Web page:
But it is now confirmed that Celsius will not only be honouring their '86 contract to supply spares and ammunition but will also provide technical assistance to manufacture the guns and its spares indigenously. 'We have got the okay from the Swedish prime minister. There is no question of us not honouring the contract signed between the two countries. Take it from me, we are 100 per cent certain that we will supply spares as well as ammunition,' Goran Karlsson, commercial manager of Celsius, told Outlook.
Karlsson says the objections to supplying arms to India comes from opposition leaders in his country who are ignorant of the memorandum of understanding (MoU) signed between the two countries at the time the Bofors deal was struck. Says Karlsson: 'The MoU clearly states that Sweden will supply spares as well as ammunition for the howitzers even in the event of a war. So there is no reason why we should not honour the contract on account of Kargil.' Only a UN embargo on India can now stop Celsius from supplying spares and ammunition.
The Opposition in Sweden has been up in arms against the proposed supply. The Swedish Peace and Arbitration Society (spas) was the first to raise objections. Other than their argument that arms trade with a nation at war was inadvisable, the spas, supported by the Green Party and the Left Party, has also been pointing out that the Swedish government could well dishonour the contract since it was India which first breached it by putting an embargo on the manufacturers of the field gun.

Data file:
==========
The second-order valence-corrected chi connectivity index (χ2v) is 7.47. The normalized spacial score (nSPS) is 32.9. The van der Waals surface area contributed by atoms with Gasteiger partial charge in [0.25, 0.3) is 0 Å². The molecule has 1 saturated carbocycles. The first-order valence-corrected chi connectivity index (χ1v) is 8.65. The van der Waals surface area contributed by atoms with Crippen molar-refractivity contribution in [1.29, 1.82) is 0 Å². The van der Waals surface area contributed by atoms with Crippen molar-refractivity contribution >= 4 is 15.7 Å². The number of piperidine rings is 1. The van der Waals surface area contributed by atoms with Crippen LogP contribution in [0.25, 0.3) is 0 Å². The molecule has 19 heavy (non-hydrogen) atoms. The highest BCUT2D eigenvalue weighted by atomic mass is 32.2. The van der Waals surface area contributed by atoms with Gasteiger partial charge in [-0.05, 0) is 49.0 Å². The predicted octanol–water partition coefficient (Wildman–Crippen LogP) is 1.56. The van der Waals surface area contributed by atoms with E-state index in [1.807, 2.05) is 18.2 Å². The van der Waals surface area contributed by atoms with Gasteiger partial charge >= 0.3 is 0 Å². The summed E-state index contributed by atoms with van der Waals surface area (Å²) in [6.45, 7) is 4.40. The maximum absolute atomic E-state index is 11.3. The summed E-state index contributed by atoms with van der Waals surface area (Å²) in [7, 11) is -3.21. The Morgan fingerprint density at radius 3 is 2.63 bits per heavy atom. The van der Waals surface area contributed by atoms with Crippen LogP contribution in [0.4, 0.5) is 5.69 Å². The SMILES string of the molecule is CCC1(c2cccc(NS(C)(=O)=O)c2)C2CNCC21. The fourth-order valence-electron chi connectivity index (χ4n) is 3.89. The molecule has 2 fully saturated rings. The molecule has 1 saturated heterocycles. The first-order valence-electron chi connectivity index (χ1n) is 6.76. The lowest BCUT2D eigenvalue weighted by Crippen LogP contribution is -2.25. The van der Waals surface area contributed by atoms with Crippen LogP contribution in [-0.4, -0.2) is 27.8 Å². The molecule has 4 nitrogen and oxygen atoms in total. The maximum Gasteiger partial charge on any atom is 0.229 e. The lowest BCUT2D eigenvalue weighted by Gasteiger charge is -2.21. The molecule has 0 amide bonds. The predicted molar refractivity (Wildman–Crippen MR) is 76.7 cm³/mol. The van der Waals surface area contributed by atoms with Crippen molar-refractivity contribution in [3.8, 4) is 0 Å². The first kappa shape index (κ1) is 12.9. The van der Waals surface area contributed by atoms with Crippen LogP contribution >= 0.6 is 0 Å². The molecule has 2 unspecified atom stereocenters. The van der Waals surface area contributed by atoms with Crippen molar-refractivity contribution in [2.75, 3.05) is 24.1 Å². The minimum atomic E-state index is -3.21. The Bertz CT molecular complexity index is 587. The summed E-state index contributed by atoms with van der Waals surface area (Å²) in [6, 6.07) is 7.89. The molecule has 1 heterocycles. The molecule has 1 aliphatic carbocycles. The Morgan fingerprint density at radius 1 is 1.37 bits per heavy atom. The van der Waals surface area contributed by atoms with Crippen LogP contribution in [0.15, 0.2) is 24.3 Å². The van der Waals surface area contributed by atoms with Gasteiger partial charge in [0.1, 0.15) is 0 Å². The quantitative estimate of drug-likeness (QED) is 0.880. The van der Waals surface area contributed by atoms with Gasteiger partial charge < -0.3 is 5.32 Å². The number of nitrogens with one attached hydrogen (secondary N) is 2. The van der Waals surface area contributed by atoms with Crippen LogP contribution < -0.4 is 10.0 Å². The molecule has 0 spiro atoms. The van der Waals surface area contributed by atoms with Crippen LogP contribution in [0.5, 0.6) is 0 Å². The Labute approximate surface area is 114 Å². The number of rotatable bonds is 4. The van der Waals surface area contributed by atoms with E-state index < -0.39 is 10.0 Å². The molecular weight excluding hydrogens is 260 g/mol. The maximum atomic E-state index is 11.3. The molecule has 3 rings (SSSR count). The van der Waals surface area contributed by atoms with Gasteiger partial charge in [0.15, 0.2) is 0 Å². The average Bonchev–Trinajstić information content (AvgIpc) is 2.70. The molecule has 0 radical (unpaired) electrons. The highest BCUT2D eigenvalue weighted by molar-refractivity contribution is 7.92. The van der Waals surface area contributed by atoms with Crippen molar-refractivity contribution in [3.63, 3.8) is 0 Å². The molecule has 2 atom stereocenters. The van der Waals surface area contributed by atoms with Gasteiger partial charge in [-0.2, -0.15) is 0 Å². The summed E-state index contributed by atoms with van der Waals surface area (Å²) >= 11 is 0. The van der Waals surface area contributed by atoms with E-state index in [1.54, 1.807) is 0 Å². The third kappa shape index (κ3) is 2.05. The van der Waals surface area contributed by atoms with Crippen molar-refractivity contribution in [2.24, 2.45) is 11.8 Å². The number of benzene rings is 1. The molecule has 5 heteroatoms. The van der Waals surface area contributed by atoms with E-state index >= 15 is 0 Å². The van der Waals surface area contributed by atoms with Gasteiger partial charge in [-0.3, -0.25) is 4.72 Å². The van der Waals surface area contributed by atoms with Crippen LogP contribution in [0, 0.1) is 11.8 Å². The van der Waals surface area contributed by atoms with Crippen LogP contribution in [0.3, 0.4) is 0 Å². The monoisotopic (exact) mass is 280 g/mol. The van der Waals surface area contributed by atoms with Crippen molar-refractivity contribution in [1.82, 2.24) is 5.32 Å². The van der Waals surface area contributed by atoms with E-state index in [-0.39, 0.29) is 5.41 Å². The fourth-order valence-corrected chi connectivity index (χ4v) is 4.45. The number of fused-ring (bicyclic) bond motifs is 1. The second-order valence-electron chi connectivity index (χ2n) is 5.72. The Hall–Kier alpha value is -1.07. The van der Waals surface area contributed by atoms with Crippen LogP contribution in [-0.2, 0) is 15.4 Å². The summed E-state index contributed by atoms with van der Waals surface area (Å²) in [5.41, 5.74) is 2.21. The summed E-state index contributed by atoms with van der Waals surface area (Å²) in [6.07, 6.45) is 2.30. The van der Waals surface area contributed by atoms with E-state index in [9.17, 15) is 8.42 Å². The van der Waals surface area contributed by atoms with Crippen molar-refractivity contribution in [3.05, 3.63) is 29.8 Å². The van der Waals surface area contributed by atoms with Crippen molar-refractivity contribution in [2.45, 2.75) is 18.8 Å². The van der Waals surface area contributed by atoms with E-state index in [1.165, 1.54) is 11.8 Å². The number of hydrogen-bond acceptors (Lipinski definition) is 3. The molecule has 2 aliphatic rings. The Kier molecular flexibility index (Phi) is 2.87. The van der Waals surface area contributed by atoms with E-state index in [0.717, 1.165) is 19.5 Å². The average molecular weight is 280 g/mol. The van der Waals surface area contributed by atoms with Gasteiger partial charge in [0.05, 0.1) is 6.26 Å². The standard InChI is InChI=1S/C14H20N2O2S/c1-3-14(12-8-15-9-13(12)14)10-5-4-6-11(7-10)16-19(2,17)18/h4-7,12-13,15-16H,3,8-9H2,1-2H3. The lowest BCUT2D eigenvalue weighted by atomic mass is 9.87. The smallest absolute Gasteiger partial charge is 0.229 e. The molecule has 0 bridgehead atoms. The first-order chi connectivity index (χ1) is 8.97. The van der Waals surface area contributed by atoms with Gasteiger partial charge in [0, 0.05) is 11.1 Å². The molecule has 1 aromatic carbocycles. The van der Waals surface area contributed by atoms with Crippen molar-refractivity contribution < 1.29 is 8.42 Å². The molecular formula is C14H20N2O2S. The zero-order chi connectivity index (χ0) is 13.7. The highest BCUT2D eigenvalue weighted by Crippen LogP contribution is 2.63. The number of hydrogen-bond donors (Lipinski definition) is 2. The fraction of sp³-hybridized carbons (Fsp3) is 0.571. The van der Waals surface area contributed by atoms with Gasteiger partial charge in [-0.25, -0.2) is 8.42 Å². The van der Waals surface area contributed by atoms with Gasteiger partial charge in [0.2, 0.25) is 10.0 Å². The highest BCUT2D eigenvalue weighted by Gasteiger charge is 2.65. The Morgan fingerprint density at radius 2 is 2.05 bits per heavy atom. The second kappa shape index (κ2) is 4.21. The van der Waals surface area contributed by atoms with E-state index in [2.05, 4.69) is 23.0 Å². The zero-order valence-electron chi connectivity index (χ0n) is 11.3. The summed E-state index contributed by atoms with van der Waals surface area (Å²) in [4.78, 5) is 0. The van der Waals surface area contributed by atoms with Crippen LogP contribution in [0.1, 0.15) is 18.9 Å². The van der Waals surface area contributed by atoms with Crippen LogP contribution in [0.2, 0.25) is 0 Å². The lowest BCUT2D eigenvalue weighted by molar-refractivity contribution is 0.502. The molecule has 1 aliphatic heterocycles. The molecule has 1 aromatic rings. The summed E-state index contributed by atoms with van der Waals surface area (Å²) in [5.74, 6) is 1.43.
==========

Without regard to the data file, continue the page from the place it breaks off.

However, the official Celsius line is that the spas' objections aren't based on facts and that the Opposition parties in Sweden would come around to the government's point of view once they were made aware of the facts. Says Karlsson: 'Like you have politicians in India, we have politicians in Sweden and they have been raising objections. But it will not affect our business with India.'
The lifting of the embargo on Celsius has been a long-standing army demand. Having inducted 410 of the howitzers, the army has been strapped for spares and high-grade ammunition. At present, the ordnance factories manufacture low-range (17 km) and normal range(30 km) rounds for the guns. But the indigenous manufacture of the extended range (40 km) ammunition has not taken off because the ordnance factories have not perfected the technology. As a result, during the Kargil operations, the government had to rush to a South African manufacturer for the higher-powered ammunition.
Ironically, Celsius has been trying to regain the Indian government's favour of ever since '95 when it was relaunched as a new company. The earlier ownership pattern of the Bofors company was changed and it was rechristened Celsius. But all this did not change the Indian stand. With the Bofors scandal refusing to die down, no government was willing to take the risk of allowing the Swiss company a re-entry.
Defence sources say the embargo has worked against the army's interests. Points out a senior officer: 'Had we kept politics out and been more pragmatic, we should have been manufacturing our own 155 mm field guns and ammunition. But the entire project became a taboo thanks to the Bofors scam.' He adds that the kickbacks scandal had even raised questions about the performance of the gun but it had proved itself in the Kargil operations as a top-class weapon.
Surprisingly, the embargo even meant a clampdown on services that India had already paid for under the '86 contract. Like the transfer of technology, for which the Swedish manufacturer had dispatched technical drawings and documentation. All these papers were kept unused and sealed with the ministry of defence (production).
Now that the government has given the go-ahead, the documents are likely to come out of the cold. Celsius has already agreed to chip in with technical assistance. This, incidentally, is also a service for which India has already paid for. Perhaps now there'll actually be some delivery.